The technique of Bayesian analysis takes this into account by considering how likely it is that the patient has the disease in question (the pretest probability) in order to predict how likely it is that a positive or negative test result is genuinely positive or negative. In general terms, a positive test result for disease ‘X’ is more likely to be a true positive if the patient already had a high probability of having disease ‘X’ before the test was done – it is therefore important to know a patient’s full clinical details before performing a test such as an echo in order to judge the likely significance of any abnormalities that you find.
Triage of inpatient echo requests
Echo should be performed immediately if acute cardiac tamponade is suspected following an interventional procedure or if a patient presents with likely acute (massive) pulmonary embolism and echo is likely to help in deciding whether to administer thrombolysis.
Urgent echo (within 24 hours, or even sooner depending on the clinical situation) is required for patients who are unstable with infective endocarditis, who have a new murmur following acute or recent myocardial infarction, who are persistently hypotensive (and not responding to treatment) for unknown reasons, have suspected pericardial effusion/bleeding/tamponade or have suspected aortic dissection.
Other inpatient echo requests can be performed more routinely, but should nevertheless be undertaken on an inpatient basis as soon as practicable. If circumstances do not permit this, discuss the request with the referring clinician to see if the study can be deferred and performed on an outpatient basis once the patient is discharged from hospital.
Patients attending for an echo study may feel anxious, not only about having the test itself but also about any abnormalities that it may reveal. To help reduce anxiety, describe the test to patients in clear and reassuring terms – explain to patients why they are having an echo, whether any special preparation is needed before they attend, what happens during the scan and how long it is likely to take. Reassure patients that having an echo is safe and painless. Patients can eat and drink normally before attending for a standard TTE, and they can take their medication as usual.
It is good practice to offer patients an information leaflet before they attend (and to make available large-print/Braille and translated versions as appropriate). The patient information leaflet and/or appointment letter can also invite the patient to bring a friend or relative if they wish to have someone accompany them during the echo. If a friend or relative does not accompany the patient when they attend, offer the patient a chaperone in line with hospital policy.
Prior to performing the echo study, it is good practice to record the patient’s height and weight, as this will allow the indexing of echo measurements for body surface area. You should also ideally record the patient’s heart rate and blood pressure.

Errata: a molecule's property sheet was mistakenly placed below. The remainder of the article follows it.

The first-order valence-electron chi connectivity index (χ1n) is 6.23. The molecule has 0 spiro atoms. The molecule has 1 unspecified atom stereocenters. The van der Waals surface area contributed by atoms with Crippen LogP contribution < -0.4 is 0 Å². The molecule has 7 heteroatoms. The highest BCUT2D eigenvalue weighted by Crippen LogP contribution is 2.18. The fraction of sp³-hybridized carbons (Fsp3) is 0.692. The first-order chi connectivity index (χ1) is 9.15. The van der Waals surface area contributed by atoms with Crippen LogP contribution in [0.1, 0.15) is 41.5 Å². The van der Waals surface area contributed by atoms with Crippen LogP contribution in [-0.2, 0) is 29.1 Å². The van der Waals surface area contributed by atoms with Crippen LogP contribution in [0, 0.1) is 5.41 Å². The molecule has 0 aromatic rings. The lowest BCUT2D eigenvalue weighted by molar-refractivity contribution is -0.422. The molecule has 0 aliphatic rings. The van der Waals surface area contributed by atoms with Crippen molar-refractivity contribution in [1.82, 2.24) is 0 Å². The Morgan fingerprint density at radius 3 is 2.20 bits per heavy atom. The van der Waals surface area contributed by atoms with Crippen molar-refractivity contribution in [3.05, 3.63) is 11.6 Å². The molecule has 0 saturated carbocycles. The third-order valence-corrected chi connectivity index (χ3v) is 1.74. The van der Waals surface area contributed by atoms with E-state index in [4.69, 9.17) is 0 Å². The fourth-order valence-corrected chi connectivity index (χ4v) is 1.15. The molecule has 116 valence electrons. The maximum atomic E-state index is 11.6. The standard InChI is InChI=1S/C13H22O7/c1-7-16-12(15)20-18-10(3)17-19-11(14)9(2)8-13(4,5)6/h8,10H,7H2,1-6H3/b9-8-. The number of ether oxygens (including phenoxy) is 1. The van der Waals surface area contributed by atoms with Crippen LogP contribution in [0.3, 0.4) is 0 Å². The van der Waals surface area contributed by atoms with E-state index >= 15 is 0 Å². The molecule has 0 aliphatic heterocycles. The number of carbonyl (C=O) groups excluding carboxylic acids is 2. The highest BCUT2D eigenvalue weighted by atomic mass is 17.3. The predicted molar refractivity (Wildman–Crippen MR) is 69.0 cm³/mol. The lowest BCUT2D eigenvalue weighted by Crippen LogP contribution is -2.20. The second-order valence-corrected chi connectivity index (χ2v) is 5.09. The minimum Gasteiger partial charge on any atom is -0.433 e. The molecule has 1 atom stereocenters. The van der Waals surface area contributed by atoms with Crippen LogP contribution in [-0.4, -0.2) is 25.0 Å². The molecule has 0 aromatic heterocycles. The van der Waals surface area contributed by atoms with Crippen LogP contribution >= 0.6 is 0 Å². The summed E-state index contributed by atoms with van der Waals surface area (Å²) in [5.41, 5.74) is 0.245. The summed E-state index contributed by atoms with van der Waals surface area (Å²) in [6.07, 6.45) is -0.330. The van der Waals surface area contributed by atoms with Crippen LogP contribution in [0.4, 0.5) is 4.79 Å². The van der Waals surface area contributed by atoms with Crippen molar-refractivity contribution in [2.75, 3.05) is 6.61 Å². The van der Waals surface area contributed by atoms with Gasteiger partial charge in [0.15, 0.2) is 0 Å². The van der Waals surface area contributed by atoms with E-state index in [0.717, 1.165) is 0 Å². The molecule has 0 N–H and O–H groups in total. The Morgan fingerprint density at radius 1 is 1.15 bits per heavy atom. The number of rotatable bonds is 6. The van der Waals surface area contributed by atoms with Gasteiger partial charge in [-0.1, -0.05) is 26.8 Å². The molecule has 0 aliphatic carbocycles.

Once you have checked that the patient understands the test that is about to be performed, ask the patient to undress to the waist for the echo study. Always offer female patients a gown to wear during the echo (even if the sonographer is female). Ask the patient to sit on the echo couch and recline at 45°, rolling on to their left side. The patient should then raise their left arm and place their left hand behind their head. Be sure to check if the patient has any physical limitations that may make it difficult or uncomfortable for them to adopt this position. If so, you may need to adapt the patient’s position until they are comfortable. Sonographers who prefer to scan left-handed will also need to adapt the patient’s positioning accordingly.
When the patient is in a comfortable position, apply the ECG electrodes and ensure that a clear ECG tracing is visible on the screen of the echo machine. You may need to adjust the electrodes and/or the ECG gain setting to obtain a good trace. Ensure that the correct patient identification and clinical details are entered into the echo machine, and then perform and report the study as described in the sections that follow. At the end of the study, explain to the patient that you will be writing a report which will be sent to the referring clinician. Patients may ask you what the study has shown, but you should not discuss the study findings at this stage and it is usually better to redirect persistent requests for information to the referring clinician.
STANDARD WINDOWS AND VIEWS
The BSE has produced a guidance document, entitled A Standard Transthoracic Echocardiogram, which provides a framework for performing a comprehensive transthoracic echo study. This document forms the basis of the approach outlined in this chapter, and identifies minimum requirements and recommendations (in terms of views and measurements).